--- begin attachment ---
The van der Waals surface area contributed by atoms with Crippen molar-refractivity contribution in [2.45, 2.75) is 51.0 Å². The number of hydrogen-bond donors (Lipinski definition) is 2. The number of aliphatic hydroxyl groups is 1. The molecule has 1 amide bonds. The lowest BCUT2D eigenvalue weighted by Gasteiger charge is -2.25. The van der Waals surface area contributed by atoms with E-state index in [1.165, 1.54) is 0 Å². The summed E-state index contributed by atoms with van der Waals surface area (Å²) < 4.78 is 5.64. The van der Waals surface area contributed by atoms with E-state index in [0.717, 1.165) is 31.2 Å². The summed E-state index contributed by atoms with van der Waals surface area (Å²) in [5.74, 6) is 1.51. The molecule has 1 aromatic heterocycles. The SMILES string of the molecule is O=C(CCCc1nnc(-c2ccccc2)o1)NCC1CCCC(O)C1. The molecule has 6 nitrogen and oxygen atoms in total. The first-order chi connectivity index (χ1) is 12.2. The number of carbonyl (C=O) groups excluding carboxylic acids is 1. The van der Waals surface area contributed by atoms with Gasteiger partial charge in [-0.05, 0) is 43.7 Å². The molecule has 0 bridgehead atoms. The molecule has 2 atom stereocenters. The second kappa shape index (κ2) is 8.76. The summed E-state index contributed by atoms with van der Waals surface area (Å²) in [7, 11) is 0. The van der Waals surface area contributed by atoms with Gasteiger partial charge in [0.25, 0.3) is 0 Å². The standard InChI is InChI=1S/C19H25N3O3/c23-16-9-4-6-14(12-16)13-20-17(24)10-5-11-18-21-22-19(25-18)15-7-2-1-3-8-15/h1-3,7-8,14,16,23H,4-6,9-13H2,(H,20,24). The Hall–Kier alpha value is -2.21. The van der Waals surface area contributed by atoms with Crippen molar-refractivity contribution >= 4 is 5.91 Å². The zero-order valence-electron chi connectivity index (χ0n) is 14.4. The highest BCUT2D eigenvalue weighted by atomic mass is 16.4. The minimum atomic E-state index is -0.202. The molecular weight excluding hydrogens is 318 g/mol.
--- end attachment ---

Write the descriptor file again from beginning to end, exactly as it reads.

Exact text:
The van der Waals surface area contributed by atoms with Crippen molar-refractivity contribution in [2.45, 2.75) is 51.0 Å². The number of hydrogen-bond donors (Lipinski definition) is 2. The number of aliphatic hydroxyl groups is 1. The molecule has 1 amide bonds. The lowest BCUT2D eigenvalue weighted by Gasteiger charge is -2.25. The van der Waals surface area contributed by atoms with E-state index in [1.165, 1.54) is 0 Å². The summed E-state index contributed by atoms with van der Waals surface area (Å²) < 4.78 is 5.64. The van der Waals surface area contributed by atoms with E-state index in [0.717, 1.165) is 31.2 Å². The summed E-state index contributed by atoms with van der Waals surface area (Å²) in [5.74, 6) is 1.51. The molecule has 1 aromatic heterocycles. The SMILES string of the molecule is O=C(CCCc1nnc(-c2ccccc2)o1)NCC1CCCC(O)C1. The molecule has 6 nitrogen and oxygen atoms in total. The first-order chi connectivity index (χ1) is 12.2. The number of carbonyl (C=O) groups excluding carboxylic acids is 1. The van der Waals surface area contributed by atoms with Gasteiger partial charge in [-0.05, 0) is 43.7 Å². The molecule has 0 bridgehead atoms. The molecule has 2 atom stereocenters. The second kappa shape index (κ2) is 8.76. The summed E-state index contributed by atoms with van der Waals surface area (Å²) in [7, 11) is 0. The van der Waals surface area contributed by atoms with Gasteiger partial charge in [0.25, 0.3) is 0 Å². The standard InChI is InChI=1S/C19H25N3O3/c23-16-9-4-6-14(12-16)13-20-17(24)10-5-11-18-21-22-19(25-18)15-7-2-1-3-8-15/h1-3,7-8,14,16,23H,4-6,9-13H2,(H,20,24). The Hall–Kier alpha value is -2.21. The van der Waals surface area contributed by atoms with Crippen molar-refractivity contribution >= 4 is 5.91 Å². The zero-order valence-electron chi connectivity index (χ0n) is 14.4. The highest BCUT2D eigenvalue weighted by atomic mass is 16.4. The minimum atomic E-state index is -0.202. The molecular weight excluding hydrogens is 318 g/mol.